TABLE I______________________________________Days on Line76 77 78 79 82 83 84______________________________________Feed 4000 4040 1334 1883 2683 4000 4514Rate% Tol 99.73 89.83 99.88 99.99 99.89 99.84 99.99Temp °F. - In 761 757 547 708 655 773 782Out 780 783 552 723 647 788 802Product, %Non-Aro .01 .01 .01 .01 .14 .04Benz 17.05 15.9 15.12 6.12 7.73 17.09Tol 58.9 59.67 58.23 57.33 56.40 55.98EB .66 .57 1.01 1.17 1.31 .84PX 5.42 5.26 5.65 5.57 5.93 5.51MX 10.76 10.3 11.23 11.0 11.66 11.12OX 5.28 5.1 5.39 5.52 5.97 5.46C9 + 1.99 3.47 3.4 3.29 .89 3.52______________________________________
TABLE II______________________________________Days on Line94 95 96 99 100 101______________________________________Feed 6512 5903 3057 5230 6470 6882Rate% Tol 58.01 59.91 56.9 58.83 59.1 61.53Temp °F.In 805 803 770 784 785 790Out 821 817 784 796 811 814Product, %Non-Aro .25 .2 .25 .02 .03 .06Benz 16.09 16.18 18.4 15.1 16.04 16.01Tol 58.01 59.91 56.9 60.03 59.1 61.53EB .65 .58 .9 .84 .75 .68PX 5.28 5.27 5.9 5.47 5.37 5.34MX 10.46 10.47 11.2 10.56 10.52 10.3OX 5.24 5.23 5.8 5.29 5.33 5.18C9 + 3.8 1.77 1.1 2.6 3.94 .94______________________________________
TABLE III______________________________________Days on Line143 144 160 161 162______________________________________Feed 6995 6506 2094 6372 6509Rate% Tol 79.78 99.86 99.8 99.8 97.6Temp °F.In 816 808 742 798 813Out 835 826 726 821 831Product, %Non-Aro .04 .03 .05 .07Benz 16.05 16.6 15.3 16.6Tol 59.26 58.6 58.6 58.5EB .54 .59 .6 .53PX 4.98 5.3 5.46 5.2MX 9.9 10.4 11.63 11.3OX 4.98 5.2 5.4 5.1C9 + 4.25 3.28 3.0 2.7______________________________________
TABLE IV______________________________________Days on Line228 229 230 232 239 240______________________________________Feed 5672 6108 3086 3021 4156 4919Rate% Tol 99.55 99.61 99.27 96.34 89.67 97.93Temp °F.In 825 825 805 808 812 807Out 848 848 826 821 833 836Product, %Non-Aro .05 .3 .07 .1 .1Benz 16.24 15.7 14.55 16.19 14.3 13.1Tol 57.58 58.3 58.10 55.38 57.1 57.4EB .62 .6 .61 .90 .95 .83PX 5.45 5.37 5.68 5.71 5.79 6.0MX 11.9 11.78 12.37 12.62 12.5 13.1OX 5.42 5.36 5.67 5.62 5.78 6.0C9 + 2.76 2.68 2.68 3.51 3.7 3.4______________________________________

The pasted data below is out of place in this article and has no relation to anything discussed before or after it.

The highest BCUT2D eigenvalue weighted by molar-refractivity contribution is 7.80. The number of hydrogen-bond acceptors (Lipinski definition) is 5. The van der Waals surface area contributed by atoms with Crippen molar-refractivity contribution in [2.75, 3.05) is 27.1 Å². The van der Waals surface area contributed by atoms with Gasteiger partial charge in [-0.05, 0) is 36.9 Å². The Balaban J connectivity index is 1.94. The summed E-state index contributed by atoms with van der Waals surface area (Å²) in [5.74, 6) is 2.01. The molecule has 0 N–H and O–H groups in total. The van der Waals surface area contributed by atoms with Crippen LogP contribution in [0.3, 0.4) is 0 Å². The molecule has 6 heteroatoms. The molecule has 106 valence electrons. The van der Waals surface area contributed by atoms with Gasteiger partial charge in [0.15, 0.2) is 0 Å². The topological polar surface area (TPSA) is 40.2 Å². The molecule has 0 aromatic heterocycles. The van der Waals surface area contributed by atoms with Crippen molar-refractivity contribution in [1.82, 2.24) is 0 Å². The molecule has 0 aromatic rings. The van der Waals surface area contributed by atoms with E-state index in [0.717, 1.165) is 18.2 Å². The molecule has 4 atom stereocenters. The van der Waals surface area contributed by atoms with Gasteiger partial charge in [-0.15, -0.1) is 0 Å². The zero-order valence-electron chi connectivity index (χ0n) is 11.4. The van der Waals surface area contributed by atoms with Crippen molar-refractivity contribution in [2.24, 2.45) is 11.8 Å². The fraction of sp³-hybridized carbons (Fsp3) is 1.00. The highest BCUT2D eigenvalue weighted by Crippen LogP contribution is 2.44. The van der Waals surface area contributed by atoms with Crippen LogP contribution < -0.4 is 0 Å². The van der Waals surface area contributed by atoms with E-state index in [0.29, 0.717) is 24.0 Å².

TABLE V______________________________________Days on Line252 253 257 258 259 260 261 262______________________________________Feed 4323 3769 3844 4383 4668 3999 4409 4659Rate% Tol 99.32 99.47 98.26 99.49 98.90 99.85 99.29Temp °F.In 819 809 813 816 817 814 835 834Out 839 835 830 833 834 835 855 859Product, %Non-Aro .02 .06 .14 .09 .09 .09 .06 .06Benz 17.15 16.84 16.19 17.62 16.5 16.7 16.61 17.24Tol 54.75 56.4 55.24 57.04 57.8 54.5 54.5 54.46EB .98 .72 .69 8.5 .60 .9 .95 .77PX 5.8 5.54 5.43 5.4 5.34 5.88 5.92 5.81MX 12.4 11.83 11.85 11.7 11.65 12.73 12.8 12.48OX 5.65 5.45 5.38 5.34 5.28 5.82 5.9 5.79C9 + 3.47 3.18 4.6 3.1 2.76 3.38 3.3 3.41______________________________________
TABLE VI______________________________________BEFORE SHUTDOWN DownT % Time AFTER SHUTDOWNTable °F. Bbl/d Conv Days °F. Bbl/d Conv______________________________________I 783 4000 40 6 788 4000 43II 805 6512 42 4 784 6470 42III 808 6507 41 18 813 6509 42IV 805 3886 42 7 812 4156 44V 817 4668 42 3 834 4659 46______________________________________